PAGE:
So you want to get into painting, but you’re not sure where to even begin. Well, look no further. We are going to go over things you’ll need to get started into painting.
Painting, and knowing what to use with what medium, can be daunting. That’s what we're here for.
Firstly, we’re going to be talking about general supplies. These are the staple items you’ll want to grab, and you may already have them lying around the house.
One of the most important parts of painting supplies are palettes. These can be anything from wooden palettes with a thumb hole, to plastic flower palettes, to the large palettes with huge wells and air-tight lids.
Another option is palette paper, for when you only plan on painting in one session, and want to quickly and easily discard the paint afterwards. Or you can even create your own depending on the way you like to paint will depend on the type of palette you use. After all, you’ll want to use what you’re comfortable with. Test out different types, and see how they work for you.
Since this is all about painting, of course you’re going to want something to paint with.
Here, we’ll be talking about 4 different types of paints: oil, acrylic, watercolor and gouache. I plan on going more in depth with each type of paint, but for now, I want to give you a brief overview of each type.
Oil paint is, of course, made from a mixture of oil and pigment. It is a very slow drying paint, great for blending your paints together without worrying about them drying too quickly. Plus, you can come back to it after a day or two, and it’ll still be workable.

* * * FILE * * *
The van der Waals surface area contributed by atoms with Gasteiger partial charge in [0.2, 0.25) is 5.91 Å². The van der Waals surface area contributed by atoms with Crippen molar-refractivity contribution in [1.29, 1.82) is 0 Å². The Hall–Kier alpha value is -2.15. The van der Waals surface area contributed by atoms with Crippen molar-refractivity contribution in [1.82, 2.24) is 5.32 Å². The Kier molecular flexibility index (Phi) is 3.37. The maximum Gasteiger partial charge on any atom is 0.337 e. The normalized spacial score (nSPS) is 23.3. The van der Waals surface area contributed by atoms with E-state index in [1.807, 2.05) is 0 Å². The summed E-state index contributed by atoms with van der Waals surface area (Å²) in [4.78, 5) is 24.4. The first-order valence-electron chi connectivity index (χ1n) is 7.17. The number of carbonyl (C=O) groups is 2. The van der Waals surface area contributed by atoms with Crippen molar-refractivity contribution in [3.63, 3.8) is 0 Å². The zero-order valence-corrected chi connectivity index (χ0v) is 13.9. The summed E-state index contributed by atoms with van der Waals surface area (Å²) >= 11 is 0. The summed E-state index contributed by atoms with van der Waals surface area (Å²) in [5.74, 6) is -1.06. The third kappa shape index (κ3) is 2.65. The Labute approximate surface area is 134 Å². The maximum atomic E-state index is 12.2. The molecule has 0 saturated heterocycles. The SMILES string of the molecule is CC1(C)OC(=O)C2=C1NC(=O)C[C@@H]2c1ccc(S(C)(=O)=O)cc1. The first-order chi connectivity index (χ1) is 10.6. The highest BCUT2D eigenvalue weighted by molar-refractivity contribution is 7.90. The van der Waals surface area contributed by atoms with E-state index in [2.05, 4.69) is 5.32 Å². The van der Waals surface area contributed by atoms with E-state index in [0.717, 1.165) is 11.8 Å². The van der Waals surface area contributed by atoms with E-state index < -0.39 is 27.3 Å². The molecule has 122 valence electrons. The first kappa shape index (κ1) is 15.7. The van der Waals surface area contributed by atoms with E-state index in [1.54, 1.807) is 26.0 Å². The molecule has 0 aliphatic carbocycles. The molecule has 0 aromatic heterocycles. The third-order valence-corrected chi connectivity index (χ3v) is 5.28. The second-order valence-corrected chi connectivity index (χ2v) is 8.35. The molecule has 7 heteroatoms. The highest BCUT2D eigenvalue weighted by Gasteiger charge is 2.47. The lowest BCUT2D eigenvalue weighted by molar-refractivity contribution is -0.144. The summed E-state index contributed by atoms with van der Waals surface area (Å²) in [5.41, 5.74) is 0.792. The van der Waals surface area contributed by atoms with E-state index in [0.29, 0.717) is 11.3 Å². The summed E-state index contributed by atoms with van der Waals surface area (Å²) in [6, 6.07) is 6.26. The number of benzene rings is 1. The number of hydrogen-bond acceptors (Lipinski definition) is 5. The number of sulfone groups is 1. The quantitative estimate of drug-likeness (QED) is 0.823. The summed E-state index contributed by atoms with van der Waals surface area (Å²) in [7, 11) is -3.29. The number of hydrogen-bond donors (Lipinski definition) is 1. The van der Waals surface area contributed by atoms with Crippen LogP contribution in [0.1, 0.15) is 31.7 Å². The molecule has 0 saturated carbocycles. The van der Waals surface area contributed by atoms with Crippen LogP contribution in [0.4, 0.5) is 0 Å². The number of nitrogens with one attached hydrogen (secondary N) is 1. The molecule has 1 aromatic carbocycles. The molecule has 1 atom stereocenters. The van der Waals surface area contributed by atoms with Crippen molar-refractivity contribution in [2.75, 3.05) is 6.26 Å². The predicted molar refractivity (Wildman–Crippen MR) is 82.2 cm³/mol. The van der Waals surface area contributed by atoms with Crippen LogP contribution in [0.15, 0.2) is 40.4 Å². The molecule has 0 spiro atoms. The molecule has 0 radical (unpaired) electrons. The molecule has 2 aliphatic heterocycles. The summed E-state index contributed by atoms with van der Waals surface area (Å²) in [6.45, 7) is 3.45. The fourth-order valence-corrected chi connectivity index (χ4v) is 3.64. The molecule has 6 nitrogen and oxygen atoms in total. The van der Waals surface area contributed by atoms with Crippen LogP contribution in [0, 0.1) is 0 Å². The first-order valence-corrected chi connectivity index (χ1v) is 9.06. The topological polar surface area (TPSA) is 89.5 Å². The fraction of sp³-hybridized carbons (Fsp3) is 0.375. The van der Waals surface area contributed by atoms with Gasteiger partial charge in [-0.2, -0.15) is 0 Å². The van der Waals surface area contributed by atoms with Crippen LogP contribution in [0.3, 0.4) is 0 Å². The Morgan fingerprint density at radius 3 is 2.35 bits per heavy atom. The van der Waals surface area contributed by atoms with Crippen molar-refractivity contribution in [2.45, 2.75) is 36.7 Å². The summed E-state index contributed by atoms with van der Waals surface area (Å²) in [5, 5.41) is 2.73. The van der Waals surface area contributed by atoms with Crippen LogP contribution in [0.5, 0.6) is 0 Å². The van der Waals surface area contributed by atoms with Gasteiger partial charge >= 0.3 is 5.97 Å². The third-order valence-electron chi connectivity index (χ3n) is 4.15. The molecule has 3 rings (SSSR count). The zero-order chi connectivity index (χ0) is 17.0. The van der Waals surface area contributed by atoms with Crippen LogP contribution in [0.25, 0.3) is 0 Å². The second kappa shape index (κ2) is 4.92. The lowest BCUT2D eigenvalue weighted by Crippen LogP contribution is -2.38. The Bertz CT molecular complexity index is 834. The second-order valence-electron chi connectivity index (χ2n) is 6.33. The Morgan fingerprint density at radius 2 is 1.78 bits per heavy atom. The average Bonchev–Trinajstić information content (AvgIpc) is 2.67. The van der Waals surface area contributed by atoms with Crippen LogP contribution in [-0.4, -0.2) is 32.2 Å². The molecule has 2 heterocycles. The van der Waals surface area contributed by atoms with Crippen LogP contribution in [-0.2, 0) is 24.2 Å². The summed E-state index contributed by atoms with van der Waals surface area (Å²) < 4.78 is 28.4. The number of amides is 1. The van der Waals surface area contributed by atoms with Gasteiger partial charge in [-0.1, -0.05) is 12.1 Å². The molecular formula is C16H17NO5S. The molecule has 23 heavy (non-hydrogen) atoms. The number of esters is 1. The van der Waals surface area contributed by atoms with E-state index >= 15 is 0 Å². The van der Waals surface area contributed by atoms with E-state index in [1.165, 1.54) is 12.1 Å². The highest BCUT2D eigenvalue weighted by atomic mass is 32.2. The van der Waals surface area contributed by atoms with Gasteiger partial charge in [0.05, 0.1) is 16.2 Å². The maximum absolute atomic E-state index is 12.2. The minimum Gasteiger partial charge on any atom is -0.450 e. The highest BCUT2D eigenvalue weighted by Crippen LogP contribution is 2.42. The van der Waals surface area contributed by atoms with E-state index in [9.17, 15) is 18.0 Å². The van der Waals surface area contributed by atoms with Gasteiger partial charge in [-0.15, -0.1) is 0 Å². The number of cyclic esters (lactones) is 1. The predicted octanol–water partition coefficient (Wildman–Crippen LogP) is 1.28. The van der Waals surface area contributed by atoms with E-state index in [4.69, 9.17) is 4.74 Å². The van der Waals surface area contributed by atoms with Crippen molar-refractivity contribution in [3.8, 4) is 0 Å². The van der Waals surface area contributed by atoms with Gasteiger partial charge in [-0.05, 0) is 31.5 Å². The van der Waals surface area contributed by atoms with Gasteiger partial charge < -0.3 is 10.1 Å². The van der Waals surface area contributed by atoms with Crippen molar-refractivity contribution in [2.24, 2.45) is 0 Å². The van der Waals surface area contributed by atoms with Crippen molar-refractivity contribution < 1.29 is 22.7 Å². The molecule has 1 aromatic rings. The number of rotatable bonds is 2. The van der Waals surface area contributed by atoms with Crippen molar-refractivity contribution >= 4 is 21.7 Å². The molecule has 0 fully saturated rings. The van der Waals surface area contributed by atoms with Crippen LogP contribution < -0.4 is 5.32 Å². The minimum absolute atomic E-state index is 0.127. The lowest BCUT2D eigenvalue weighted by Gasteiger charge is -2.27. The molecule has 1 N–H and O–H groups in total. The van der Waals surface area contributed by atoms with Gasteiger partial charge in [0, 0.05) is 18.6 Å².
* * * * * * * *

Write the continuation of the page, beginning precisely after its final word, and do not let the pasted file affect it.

Acrylic paint is a mixture of pigment and an acrylic polymer emulsion. They are water soluble when wet, and water resistant when dry. They are very opaque, so much so, that it makes fixing mistakes on dried layers quite easy.
Acrylics are relatively quick-drying so if you want to blend, you will have to work quickly. Because of how quickly they dry, you won’t have to wait days to finish a painting.
Watercolor paint is a mixture of pigment and a water soluble binder. As their name suggests, watercolors are a water soluble paint, and can be reactivated once dry.
Watercolors are a transparent paint, so any time you let a layer dry, and paint over it, you’ll be able to see the previous layer underneath. They also dry relatively fast, so you’ll want to work quickly.
Gouache paint is very similar to watercolor, in that it is made with the same materials, and is water soluble, and reactivated when dry. However, gouache is similar to acrylic, in the fact that it is a very opaque paint. They also dry to be a nice matte finish, great for photographing.
There are many types of painting surfaces, and it all depends on the paint you’re using.
With acrylic and oil paints, you’ll want either a canvas or a canvas panel. Canvases come in a lot of different textures, so you’ll want to experiment to see what is best for you, and your art.
Another option is canvas paper, a thick, coated paper designed to emulate the texture and feel of a canvas.
For watercolor and gouache, you’ll want watercolor paper. Watercolor paper is very thick, and has a special coating, called sizing. It can also have a smooth texture, called hot pressed, or a rough texture, called either cold pressed or rough.
Since you’ll be needing water to clean your brushes, and to thin down paint, I think we should also talk about a container to hold your water in. This isn’t going to apply to oil paints, but we’ll get to them later.
You can use almost anything that doesn’t have a leak, to hold your water- anything from cleaned out peanut butter jars, to expensive name brand water buckets.